Washington: Researchers have developed a new silk-based stabiliser that kept some vaccines and antibiotics stable up to temperatures of 60 degrees Celsius.
The breakthrough could free vaccines and antibiotics from the necessity of refrigeration (cold chain), potentially saving billions of dollars every year and increasing accessibility to third world populations.
Vaccines and antibiotics often need to be refrigerated to prevent alteration of their chemical structures, which can lower the potency of drugs and medicines, the journal Proceedings of the National Academy of Sciences reports.
The need for a cold chain has been a difficulty for health care providers, aid organisations, scientists and pharmaceutical companies for decades, especially in settings where electricity is limited.
Failures in the chain result in the loss of nearly half of all global vaccines, according to researchers.
The research was led by David Kaplan and Jeney Zhang, doctoral candidates at Tufts University School of Engineering in Medford, Massachusetts, according to a Tufts statement.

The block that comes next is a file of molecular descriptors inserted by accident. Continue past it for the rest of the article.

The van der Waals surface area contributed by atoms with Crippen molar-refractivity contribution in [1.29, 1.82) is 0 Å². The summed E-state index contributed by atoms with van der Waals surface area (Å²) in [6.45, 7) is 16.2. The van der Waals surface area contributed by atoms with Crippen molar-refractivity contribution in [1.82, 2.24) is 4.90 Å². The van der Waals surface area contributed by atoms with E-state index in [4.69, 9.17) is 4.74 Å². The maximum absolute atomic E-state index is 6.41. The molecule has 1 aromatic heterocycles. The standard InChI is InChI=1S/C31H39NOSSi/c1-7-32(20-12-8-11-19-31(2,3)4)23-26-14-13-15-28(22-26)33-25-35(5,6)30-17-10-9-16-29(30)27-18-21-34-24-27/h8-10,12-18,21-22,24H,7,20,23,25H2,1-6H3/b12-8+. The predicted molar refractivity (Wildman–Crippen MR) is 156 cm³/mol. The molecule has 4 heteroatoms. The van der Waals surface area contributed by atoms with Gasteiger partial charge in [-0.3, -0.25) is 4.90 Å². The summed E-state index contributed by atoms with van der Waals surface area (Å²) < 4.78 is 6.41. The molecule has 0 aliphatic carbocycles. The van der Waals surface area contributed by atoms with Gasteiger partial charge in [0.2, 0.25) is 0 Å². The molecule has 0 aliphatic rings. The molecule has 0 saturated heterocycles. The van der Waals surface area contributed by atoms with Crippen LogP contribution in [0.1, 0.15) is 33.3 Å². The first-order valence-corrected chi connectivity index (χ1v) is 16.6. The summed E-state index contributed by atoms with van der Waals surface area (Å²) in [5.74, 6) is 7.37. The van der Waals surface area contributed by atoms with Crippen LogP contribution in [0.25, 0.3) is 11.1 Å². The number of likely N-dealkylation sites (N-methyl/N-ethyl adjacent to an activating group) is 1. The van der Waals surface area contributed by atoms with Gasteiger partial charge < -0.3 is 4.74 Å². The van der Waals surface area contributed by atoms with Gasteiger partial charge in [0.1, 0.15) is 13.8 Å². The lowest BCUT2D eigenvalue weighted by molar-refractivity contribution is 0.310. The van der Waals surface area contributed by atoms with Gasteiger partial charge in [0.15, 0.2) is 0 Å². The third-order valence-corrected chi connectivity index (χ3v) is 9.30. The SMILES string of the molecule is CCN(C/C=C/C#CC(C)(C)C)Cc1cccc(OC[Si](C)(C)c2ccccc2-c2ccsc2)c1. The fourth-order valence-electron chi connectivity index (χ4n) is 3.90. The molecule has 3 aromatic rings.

Keeping medications cold from production until they are used in treatment is a costly process, accounting for as much as 80 percent of the price of vaccinations.
In an attempt to solve this problem, Kaplan and his lab have been working extensively with silk films that essentially wrap up the live bioactive molecules present in antibiotics and vaccines. This protects these essential bioactive elements, and so can greatly extend the shelf life of the medication.
Silk is used because it is a protein polymer with a chemistry, structure, and assembly that can generate a unique environment, making it an attractive candidate for the stabilisation of bioactive molecules over extended periods of time.
"We have already begun trying to broaden the impact of what we`re doing to apply to all vaccines. This could potentially eliminate the need for a cold chain system, greatly decreasing costs and enabling more widespread availability of these life-saving drugs," says Kaplan.